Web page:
RTD Proposes to Eliminate 3 Valley Bus Lines
The latest proposed RTD cutbacks in bus service call for elimination of two express lines from the San Fernando Valley to downtown Los Angeles and bus Route 150, which runs the length of Ventura Boulevard and into Hollywood.
The cutbacks are part of the second phase of a five-part “service reduction program” created by the Rapid Transit District in March in response to steep cuts in federal and state funding for mass transit, General Manager John A. Dyer said Thursday.
The proposal also calls for cuts in service in the Echo Park area, but 80% of this round of cutbacks would be in the Valley, RTD officials said.
About 60 people, some delivering petitions and others saying they represented riders, attended a hearing on the proposed cuts at the downtown offices of the Southern California Rapid Transit District. The hearing was called by the RTD Board of Directors to get public reaction before the changes are put to a vote July 17.
Would Take Effect Sept. 28
Any changes approved by the board will take effect Sept. 28.
The net effect on Valley service would be a reduction of 8,000 “revenue hours,"--hours of bus time in service--RTD officials said. But the effect on riders will be small, and in some cases beneficial, they argued.
Many of those who testified, however, were skeptical of such assertions. The proposal that sparked the most public criticism was the cancellation of Line 150, which runs from Hollywood through Cahuenga Pass and makes stops along Ventura Boulevard west to Woodland Hills.
“The 150 is the cornerstone of that corridor,” said John Walsh, a rider who said he takes the line frequently.
“Have you ridden the 150 at rush hour?” asked Bill Hunter, who said he often rides from Hollywood to Woodland Hills. “It’s packed to the doors.”
Steven Parry, the RTD’s bus planning manager, said that the loss of 150 would be offset by rerouting of lines 424 and 425, which now run between downtown and Northridge. They would run instead from downtown to Warner Center and Topanga Canyon Boulevard in Woodland Hills.
Warner Center would be the “biggest winner” with the new plan, Parry said, because “there will now be access to the Ventura Boulevard corridor and express service to downtown.”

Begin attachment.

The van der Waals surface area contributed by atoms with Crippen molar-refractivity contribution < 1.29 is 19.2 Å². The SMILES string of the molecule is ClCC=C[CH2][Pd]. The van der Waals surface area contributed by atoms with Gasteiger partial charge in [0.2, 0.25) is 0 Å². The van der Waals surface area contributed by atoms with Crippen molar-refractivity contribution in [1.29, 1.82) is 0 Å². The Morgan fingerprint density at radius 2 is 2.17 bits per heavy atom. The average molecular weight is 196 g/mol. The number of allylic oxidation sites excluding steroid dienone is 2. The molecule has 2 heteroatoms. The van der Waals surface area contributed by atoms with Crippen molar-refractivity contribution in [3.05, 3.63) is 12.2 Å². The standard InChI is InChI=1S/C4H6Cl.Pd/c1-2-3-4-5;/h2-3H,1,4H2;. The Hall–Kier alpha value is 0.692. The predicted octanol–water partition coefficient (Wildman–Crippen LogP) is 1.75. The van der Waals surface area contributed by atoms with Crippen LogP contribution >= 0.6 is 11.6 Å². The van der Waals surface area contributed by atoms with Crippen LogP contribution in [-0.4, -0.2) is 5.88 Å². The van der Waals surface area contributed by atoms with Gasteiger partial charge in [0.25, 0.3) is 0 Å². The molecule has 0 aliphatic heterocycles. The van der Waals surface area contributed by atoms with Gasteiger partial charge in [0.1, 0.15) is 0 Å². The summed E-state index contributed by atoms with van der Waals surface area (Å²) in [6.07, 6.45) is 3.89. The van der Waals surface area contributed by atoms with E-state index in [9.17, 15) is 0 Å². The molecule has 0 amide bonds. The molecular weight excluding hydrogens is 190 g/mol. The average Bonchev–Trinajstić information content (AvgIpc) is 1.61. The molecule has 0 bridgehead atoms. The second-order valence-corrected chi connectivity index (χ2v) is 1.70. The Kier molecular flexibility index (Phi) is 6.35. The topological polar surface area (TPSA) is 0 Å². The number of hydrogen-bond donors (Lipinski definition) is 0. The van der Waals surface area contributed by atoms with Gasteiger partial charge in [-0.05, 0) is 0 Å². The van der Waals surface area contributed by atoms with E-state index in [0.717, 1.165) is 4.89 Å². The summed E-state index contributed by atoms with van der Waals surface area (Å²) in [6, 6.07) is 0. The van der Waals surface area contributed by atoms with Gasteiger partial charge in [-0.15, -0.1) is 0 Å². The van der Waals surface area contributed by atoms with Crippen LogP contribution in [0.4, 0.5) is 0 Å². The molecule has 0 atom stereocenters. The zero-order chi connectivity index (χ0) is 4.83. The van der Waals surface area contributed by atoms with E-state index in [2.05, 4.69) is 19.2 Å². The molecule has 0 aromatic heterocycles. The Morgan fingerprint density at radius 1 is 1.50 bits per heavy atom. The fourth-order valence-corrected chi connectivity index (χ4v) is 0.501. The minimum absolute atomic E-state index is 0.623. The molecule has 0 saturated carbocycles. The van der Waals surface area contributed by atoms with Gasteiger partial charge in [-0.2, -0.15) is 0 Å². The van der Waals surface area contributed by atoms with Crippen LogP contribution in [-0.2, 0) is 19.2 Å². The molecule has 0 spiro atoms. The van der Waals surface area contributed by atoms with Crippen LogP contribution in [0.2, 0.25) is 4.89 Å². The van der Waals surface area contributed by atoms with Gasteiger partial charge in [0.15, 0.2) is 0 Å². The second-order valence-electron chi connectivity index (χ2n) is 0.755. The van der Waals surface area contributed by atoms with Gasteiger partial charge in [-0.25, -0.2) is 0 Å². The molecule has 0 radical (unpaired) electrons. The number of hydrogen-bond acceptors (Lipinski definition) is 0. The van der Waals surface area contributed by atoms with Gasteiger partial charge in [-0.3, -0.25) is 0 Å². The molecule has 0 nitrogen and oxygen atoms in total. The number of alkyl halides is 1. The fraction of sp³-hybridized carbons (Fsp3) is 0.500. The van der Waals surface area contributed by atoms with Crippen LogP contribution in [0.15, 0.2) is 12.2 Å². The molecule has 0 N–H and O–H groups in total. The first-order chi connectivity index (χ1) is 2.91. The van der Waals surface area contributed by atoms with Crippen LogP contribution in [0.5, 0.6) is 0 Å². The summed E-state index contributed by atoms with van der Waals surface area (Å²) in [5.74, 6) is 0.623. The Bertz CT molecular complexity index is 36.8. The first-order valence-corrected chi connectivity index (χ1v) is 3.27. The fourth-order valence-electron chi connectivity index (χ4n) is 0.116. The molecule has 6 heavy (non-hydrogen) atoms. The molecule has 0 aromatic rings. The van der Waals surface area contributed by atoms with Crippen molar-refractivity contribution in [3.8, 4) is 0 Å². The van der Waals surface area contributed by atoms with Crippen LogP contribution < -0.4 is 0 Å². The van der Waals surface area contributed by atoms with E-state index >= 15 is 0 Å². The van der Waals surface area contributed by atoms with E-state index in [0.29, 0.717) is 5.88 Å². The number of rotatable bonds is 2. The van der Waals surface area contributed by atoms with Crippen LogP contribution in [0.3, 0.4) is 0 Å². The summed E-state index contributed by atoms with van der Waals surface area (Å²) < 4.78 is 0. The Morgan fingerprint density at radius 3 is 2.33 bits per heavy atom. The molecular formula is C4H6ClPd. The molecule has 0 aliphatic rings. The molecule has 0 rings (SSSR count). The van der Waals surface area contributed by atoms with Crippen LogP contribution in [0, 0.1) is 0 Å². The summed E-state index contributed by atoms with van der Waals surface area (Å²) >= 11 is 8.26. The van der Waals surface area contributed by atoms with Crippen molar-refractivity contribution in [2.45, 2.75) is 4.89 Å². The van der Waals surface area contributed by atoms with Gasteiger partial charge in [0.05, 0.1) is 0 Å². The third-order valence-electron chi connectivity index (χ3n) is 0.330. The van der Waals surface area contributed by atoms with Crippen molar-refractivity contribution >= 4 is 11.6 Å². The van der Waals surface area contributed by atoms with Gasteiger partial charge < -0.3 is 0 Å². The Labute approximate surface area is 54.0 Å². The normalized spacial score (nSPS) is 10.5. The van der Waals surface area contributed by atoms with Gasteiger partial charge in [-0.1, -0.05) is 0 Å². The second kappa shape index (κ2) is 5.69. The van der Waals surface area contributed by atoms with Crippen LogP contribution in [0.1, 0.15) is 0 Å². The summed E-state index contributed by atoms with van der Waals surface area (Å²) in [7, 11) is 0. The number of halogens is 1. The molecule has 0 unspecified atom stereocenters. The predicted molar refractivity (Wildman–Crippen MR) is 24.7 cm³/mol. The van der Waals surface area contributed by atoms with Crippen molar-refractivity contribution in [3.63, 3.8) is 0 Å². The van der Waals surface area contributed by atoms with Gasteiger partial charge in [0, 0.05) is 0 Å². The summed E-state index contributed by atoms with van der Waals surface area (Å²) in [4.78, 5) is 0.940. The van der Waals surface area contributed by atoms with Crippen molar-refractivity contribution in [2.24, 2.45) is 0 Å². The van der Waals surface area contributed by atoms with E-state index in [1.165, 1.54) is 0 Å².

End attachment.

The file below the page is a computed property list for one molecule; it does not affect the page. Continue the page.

Other changes proposed by RTD officials include:
Adding a line, S-167, between Van Nuys and Chatsworth.
Extending Line 183, which now runs between Glendale and North Hollywood, to the Sherman Oaks Galleria.
Cutting back on Line 420, which is plagued by delays because of its 33-mile length, so that it operates only between downtown and the Panorama City Shopping Center. It now goes to Northridge.
Adding a line along Reseda Boulevard between Ventura Boulevard and Devonshire Street.
Canceling the 421 and 422 express lines, which run from Northridge through Universal City and Sherman Oaks to downtown Los Angeles.
Express lines are especially costly to maintain, Parry said.
Donna Simms, who is blind, said she has taken the 421 or 422 lines to and from work in downtown Los Angeles for five years. She said alternatives would involve transfers and crowded conditions. “I take buses practically everywhere I go,” she said.
Dolores Hutton, a frequent bus rider from Hollywood, asked: “Why should there be bus-line cuts in Los Angeles when there is an increase in population?”
Dyer said the RTD recognizes that bus use is growing. But expected federal and state cuts in funding for mass transit add up to a "$24-million problem” for Los Angeles riders, he said.
Some loss in service is inevitable, Dyer said. “You can’t get five gallons out of a two-gallon can.”